Valuation governance on the agenda of AIFM’s boardroom discussions
By Elena Moisei - Business Valuation Board member of IVSC* and Senior Manager of Transactions and Corporate Finance at EY
Over the past decade since the approval of the Alternative Investment Fund Managers (AIFM) Law of 12 July 2013, Luxembourg's regulatory landscape for AIFMs has undergone significant changes, particularly concerning the roles and responsibilities of key stakeholders such as the board of directors and senior management. With recent publications from the European Securities and Markets Authority (ESMA) and the Commission de Surveillance du Secteur Financier (CSSF) emphasizing the importance of the asset valuation process quality, there is a growing focus on enhancing the transparency and quality control checks in the valuation process.

The board of directors plays a crucial role in overseeing valuation governance within AIFMs, aiming to ensure the accuracy, reliability, and transparency of fund valuations. As such, several means can be used by boards to bolster valuation governance within AIFMs: 

  • Comprehensive valuation policy – the board should establish a clear and comprehensive valuation policy, detailing the methodologies, assumptions, and procedures for valuing different asset types within the funds they manage. This policy should align with regulatory requirements and industry best practices and undergo board review and approval. 

  • Internationally recognized valuation standards – the board should ensure that valuation methodologies adhere to internationally recognized standards, such as the International Valuation Standards (IVS) set by the International Valuation Standards Council (IVSC), an independent standard-setting body. IVS serves as the key guide for valuation professionals globally to underpin quality, consistency, and transparency in valuations, leading to better-informed decisions for shareholders.  

  • Independent valuation committee – the creation of an independent valuation committee within the board, composed of experts, is recommended. This committee can oversee the valuation process, offer insights on complex matters, and provide regular reports to the board regarding valuation changes, challenges, and exceptions.  

  • Review of valuation inputs and outputs – the board should scrutinize the reliability and appropriateness of inputs used for valuations, including market data from third-party providers. They must address any biases or conflicts of interest in these inputs and assess the accuracy and consistency of valuation results. Also, to be noted that the frequency of fair value reporting should be aligned with the net asset value (NAV) reporting date. It is worth mentioning that the IVS 100 framework now includes section 30 Quality Control, where in paragraph 30.3 it is stipulated that “Quality controls apply throughout the valuation process and may include but are not limited to review of the scope of work, data reviews, model validations, recalculation, backtesting and fact-checking.” This means that the board of directors should put in place a robust process of quality control aiming to avoid errors and mistakes in fair value reporting.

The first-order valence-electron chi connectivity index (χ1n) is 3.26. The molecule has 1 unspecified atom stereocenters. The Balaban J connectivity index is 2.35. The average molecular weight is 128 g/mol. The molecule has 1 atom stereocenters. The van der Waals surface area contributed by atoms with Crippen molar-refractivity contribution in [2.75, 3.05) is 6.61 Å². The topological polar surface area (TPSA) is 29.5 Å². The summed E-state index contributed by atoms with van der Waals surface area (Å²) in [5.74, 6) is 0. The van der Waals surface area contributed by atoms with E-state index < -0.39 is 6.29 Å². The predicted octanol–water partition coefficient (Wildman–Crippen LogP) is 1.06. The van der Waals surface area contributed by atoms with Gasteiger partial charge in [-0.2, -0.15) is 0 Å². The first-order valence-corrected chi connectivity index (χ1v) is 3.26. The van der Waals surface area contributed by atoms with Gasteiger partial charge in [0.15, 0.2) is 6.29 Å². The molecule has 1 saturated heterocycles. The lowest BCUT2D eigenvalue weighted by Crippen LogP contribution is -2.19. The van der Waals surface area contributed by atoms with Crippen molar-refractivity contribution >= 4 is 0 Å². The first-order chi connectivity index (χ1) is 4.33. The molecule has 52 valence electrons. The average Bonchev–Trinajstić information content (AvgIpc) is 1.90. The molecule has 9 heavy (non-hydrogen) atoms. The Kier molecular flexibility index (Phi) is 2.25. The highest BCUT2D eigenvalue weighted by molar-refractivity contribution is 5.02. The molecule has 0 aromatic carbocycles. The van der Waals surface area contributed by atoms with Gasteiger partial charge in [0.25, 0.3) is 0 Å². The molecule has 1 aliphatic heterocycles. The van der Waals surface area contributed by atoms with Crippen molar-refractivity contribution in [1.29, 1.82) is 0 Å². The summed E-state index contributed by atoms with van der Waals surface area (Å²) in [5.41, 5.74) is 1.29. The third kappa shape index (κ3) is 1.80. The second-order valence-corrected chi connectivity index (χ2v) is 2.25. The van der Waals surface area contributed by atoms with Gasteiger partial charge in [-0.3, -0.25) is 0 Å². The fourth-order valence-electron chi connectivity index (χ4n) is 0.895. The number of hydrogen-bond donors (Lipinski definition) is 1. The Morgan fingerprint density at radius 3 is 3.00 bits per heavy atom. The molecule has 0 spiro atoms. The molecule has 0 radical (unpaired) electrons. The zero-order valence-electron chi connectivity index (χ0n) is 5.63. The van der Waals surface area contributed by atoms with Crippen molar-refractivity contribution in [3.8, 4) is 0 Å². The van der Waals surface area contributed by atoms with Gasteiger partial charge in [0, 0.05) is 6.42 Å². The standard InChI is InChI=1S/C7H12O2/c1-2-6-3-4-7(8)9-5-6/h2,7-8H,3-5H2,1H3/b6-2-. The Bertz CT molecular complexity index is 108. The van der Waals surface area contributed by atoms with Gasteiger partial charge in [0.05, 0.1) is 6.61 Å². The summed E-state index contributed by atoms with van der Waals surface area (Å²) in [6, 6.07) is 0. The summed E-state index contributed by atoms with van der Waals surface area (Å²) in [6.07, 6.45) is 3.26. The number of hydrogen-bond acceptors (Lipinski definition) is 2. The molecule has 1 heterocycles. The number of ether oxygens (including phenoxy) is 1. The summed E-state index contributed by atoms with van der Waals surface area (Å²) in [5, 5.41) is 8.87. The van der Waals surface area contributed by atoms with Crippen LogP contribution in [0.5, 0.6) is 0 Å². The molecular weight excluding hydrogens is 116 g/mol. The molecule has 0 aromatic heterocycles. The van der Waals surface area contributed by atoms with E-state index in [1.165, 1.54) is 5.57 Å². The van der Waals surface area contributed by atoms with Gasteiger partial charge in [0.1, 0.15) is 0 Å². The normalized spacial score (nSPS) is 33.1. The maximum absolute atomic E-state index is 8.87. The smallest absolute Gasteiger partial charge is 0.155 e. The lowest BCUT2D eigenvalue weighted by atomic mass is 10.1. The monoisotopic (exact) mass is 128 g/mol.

• Conflicts of interest management – the board should implement controls to manage and mitigate conflicts of interest that could influence the valuation process, whether they originate internally or involve third parties. 

  • Third-party oversight – in case any part of the valuation process is outsourced to independent valuers, the board should closely monitor and oversee their activities. 

  • Scenario analysis and sensitivity testing – in cases of complex or distressed assets, the board can request scenario analysis and sensitivity testing to evaluate how changes in assumptions or market conditions impact valuations, enhancing the understanding of potential risks.  

  • Regulatory compliance – the board should ensure that the valuation process complies with relevant regulatory requirements, such as the Alternative Investment Fund Managers Directive (AIFMD) in the European Union. 

Also, the board should implement periodic audits or reviews to assess the effectiveness of the valuation governance framework and ensure transparent communication with investors about the valuation process. In order to have the necessary knowledge and expertise to grasp valuation methodologies and challenges, the board members should do regular training which will enhance their ability to make informed decisions.  

In summary, the board's role in valuation governance for AIFMs involves the establishment of robust policies, independent oversight, transparent reporting, and a proactive approach to managing risks and conflicts. In addition, putting in place quality control checks that comply with internationally recognized valuation standards allows for the assessment of the valuation. These measures collectively contribute to the delivery of accurate, reliable valuations that align with the interests of stakeholders.

* The IVSC sets the IVS, a global, principles-based framework for best practice, ensuring valuations are reliable, credible and comparable worldwide. Drafted by independent standard-setting boards comprising 120+ experts from 42 countries, and with 200+ member and sponsoring organizations, including the World Bank, the IVSC’s influential network is committed to advancing global valuation standards and protecting the public interest.  

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